Active learning is much more than group projects.
For the participants in the Center for Teaching and Learning’s Active Learning Summer Institute, it’s a shift in mindset to making sure their students are purposefully engaged in the material.
“We are experts in the content, but we can always be developed more in the strategies and procedures that we use to work with our students,” said James C. Anderson II, assistant professor in agricultural leadership, education and communication in the College of Agricultural and Environmental Sciences.
Anderson was one of 24 participants in this year’s Active Learning Summer Institute, hosted by CTL. Twelve faculty members participated in two cohorts—the first group met May 13 through June 7, and the second met June 10-28. They will continue to work with their assigned consultant from CTL throughout the academic year and have access to programming such as lunch and learns, workshops and seminars specially designed to support this group.
The cohorts, who were selected through a nomination and application process, met daily for group feedback sessions on course materials and discussion of active learning pedagogy and other evidence-based teaching practices with the goal of redesigning one of their courses to incorporate more of these strategies.
“All of those opportunities to actually sit down and open up your course to others to get feedback were so valuable to me,” Anderson said.
The institute began in 2018 as an effort to promote a wider adoption of active learning pedagogies. UGA President Jere W. Morehead designated $250,000 for an intensive program to help faculty incorporate active learning strategies into their undergraduate courses. A total of 55 faculty have participated, and up to 24,000 students will have been taught in their redesigned classes by the end of the 2019-2020 academic year.
“The first thing I want the faculty participants to think about is what active learning means to them in their context and for their students,” said Megan Mittelstadt, director of the Center for Teaching and Learning. “I want them to be able to articulate not only what active learning is, but also what it is in their discipline and for their students.”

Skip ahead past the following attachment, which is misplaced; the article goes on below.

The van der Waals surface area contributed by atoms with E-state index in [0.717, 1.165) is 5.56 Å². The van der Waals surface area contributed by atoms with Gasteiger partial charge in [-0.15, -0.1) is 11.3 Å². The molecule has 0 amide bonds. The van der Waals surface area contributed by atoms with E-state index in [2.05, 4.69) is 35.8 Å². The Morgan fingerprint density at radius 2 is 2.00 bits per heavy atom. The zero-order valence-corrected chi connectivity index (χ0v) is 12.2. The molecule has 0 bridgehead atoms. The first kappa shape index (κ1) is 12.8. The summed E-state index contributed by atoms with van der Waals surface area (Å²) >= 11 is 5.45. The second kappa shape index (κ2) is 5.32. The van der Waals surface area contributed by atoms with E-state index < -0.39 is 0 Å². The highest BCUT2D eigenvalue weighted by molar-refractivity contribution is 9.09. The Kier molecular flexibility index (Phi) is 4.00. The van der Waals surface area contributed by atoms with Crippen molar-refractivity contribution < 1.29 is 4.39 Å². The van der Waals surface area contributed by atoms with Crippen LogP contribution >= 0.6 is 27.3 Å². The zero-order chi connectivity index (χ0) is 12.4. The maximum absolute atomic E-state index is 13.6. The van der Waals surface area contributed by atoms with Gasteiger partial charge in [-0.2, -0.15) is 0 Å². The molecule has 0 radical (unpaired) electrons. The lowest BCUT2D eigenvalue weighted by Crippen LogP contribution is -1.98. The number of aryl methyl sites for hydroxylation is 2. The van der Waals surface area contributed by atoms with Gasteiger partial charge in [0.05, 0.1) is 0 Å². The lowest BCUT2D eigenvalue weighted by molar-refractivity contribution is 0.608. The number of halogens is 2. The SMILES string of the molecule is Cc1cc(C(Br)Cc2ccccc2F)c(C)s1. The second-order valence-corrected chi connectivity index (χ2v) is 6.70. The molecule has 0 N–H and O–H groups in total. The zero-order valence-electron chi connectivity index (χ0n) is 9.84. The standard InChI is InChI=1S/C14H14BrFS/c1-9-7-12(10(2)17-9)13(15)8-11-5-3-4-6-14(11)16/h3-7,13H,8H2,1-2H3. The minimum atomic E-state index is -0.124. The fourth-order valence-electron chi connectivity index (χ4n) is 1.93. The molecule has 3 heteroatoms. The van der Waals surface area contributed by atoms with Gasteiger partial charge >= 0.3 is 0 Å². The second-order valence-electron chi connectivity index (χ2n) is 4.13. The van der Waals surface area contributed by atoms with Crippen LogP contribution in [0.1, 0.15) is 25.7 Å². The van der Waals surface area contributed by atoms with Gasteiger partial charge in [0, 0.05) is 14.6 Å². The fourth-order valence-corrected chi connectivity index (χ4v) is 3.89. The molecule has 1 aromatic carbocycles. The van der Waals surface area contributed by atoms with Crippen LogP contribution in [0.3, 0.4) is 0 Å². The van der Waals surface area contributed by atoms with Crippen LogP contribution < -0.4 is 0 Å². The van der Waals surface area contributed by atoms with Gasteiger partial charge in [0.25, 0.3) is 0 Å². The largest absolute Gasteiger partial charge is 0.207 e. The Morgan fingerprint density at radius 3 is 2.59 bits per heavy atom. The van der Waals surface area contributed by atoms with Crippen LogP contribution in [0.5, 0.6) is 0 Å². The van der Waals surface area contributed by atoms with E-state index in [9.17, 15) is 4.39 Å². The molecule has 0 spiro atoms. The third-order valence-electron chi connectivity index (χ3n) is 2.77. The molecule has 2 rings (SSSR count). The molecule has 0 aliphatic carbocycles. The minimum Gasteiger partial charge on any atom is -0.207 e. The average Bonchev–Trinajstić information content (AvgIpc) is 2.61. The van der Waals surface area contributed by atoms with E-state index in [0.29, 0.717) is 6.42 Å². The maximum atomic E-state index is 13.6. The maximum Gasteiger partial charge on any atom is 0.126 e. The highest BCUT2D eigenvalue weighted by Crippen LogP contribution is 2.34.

According to Mittelstadt, there are a variety of active learning techniques that all enhance learning outcomes for students.
“Students in active learning classes regularly practice working with new ideas and reflect on or receive feedback on their work, a cycle that fosters deeper understanding,” she said. “We know that knowledge that is acquired with context and relevance is more durable. So, students who practice applying knowledge not only perform better in that semester, but they also are more likely to retain that information for longer.”
One of the techniques that stood out to Anderson was the Transparency in Learning and Teaching (TILT) strategy, where the instructor clearly explains to students why they are doing a particular assignment or project. By giving students context and helping them understand the value of the assignments and projects, they become more invested in the learning process, leading to better learning outcomes.
Anderson, who redesigned his leadership and service course (ALDR 3900S), plans to incorporate TILT into his course so that expectations are set and students understand the purpose of the assignments. He said he hopes it encourages students to find meaning in what they are doing.
Michelle Lofton, who teaches in the School of Public and International Affairs’ public administration and policy department, wants the students in her public financial administration course (PADP6930) to come away with critical thinking skills and the ability to ask the right questions.
“Active learning techniques are a great vehicle to learn those higher-order skills,” she said.
Lofton, assistant professor of public administration and policy, will be teaching in an active learning classroom, but she also wants her students to co-generate some of the content. For example, she plans to have her students develop a budget, including expenditures and revenues, for a public agency. Not only does this create discussion points, but it also allows students to build on prior knowledge and skills to successfully achieve core competencies.
Hillary Tanner’s engineering graphics and design course (ENG1120) already includes active learning techniques by virtue of the content, but her goal is to “add the why.”
To do that, she plans to include a quiz wrapper—a set of questions that allows students to reflect on what did and didn’t go well on the quiz. This gives students the opportunity to make adjustments to better their grades on future assignments and Tanner the opportunity to see if there is content that needs to be revisited.
“The format of my class is already very active, but this has helped make it more intentional,” said Tanner, a senior lecturer in the College of Engineering.
Hua Chen, an assistant professor in Terry College of Business’ department of marketing, plans to include more check-ins with students in his marketing research class (MRK4000). That might include a few questions before class or reflective writing at the end of class to check understanding of the material.
In addition, Chen plans to include additional checkpoints with his students while they work on their research project to help them understand the importance and value of marketing research.
“We should make students the center of the learning objectives and learn more about where they really are,” he said.